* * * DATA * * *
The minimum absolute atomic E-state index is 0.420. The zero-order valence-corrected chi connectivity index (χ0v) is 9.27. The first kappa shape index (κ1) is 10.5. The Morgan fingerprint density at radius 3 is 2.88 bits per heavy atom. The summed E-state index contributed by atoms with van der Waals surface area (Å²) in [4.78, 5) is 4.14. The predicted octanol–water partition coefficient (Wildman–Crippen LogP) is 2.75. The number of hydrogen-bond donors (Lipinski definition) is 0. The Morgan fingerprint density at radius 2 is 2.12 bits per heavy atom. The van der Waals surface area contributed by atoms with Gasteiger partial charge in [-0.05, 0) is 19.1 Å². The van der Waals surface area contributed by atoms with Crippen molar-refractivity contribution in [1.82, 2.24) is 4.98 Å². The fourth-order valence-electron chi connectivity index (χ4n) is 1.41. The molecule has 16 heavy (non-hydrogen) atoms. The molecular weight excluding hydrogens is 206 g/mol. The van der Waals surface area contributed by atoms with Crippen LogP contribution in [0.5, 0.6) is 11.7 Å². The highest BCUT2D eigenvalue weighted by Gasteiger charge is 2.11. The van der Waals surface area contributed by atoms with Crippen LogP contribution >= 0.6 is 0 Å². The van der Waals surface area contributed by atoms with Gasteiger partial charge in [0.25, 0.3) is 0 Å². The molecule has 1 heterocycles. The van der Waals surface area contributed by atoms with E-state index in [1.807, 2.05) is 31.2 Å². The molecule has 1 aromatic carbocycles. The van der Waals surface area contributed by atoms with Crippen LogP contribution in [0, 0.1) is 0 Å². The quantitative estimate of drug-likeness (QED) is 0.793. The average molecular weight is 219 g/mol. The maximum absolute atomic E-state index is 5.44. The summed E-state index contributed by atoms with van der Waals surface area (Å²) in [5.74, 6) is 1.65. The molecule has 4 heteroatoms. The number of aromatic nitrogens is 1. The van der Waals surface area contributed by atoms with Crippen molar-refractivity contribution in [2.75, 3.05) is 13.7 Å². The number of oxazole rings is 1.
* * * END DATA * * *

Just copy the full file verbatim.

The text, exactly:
The minimum absolute atomic E-state index is 0.420. The zero-order valence-corrected chi connectivity index (χ0v) is 9.27. The first kappa shape index (κ1) is 10.5. The Morgan fingerprint density at radius 3 is 2.88 bits per heavy atom. The summed E-state index contributed by atoms with van der Waals surface area (Å²) in [4.78, 5) is 4.14. The predicted octanol–water partition coefficient (Wildman–Crippen LogP) is 2.75. The number of hydrogen-bond donors (Lipinski definition) is 0. The Morgan fingerprint density at radius 2 is 2.12 bits per heavy atom. The van der Waals surface area contributed by atoms with Gasteiger partial charge in [-0.05, 0) is 19.1 Å². The van der Waals surface area contributed by atoms with Crippen molar-refractivity contribution in [1.82, 2.24) is 4.98 Å². The fourth-order valence-electron chi connectivity index (χ4n) is 1.41. The molecule has 16 heavy (non-hydrogen) atoms. The molecular weight excluding hydrogens is 206 g/mol. The van der Waals surface area contributed by atoms with Crippen LogP contribution in [0.5, 0.6) is 11.7 Å². The highest BCUT2D eigenvalue weighted by Gasteiger charge is 2.11. The van der Waals surface area contributed by atoms with Crippen LogP contribution >= 0.6 is 0 Å². The van der Waals surface area contributed by atoms with Gasteiger partial charge in [0.25, 0.3) is 0 Å². The molecule has 1 heterocycles. The van der Waals surface area contributed by atoms with E-state index in [1.807, 2.05) is 31.2 Å². The molecule has 1 aromatic carbocycles. The van der Waals surface area contributed by atoms with Crippen LogP contribution in [0, 0.1) is 0 Å². The quantitative estimate of drug-likeness (QED) is 0.793. The average molecular weight is 219 g/mol. The maximum absolute atomic E-state index is 5.44. The summed E-state index contributed by atoms with van der Waals surface area (Å²) in [5.74, 6) is 1.65. The molecule has 4 heteroatoms. The number of aromatic nitrogens is 1. The van der Waals surface area contributed by atoms with Crippen molar-refractivity contribution in [2.75, 3.05) is 13.7 Å². The number of oxazole rings is 1.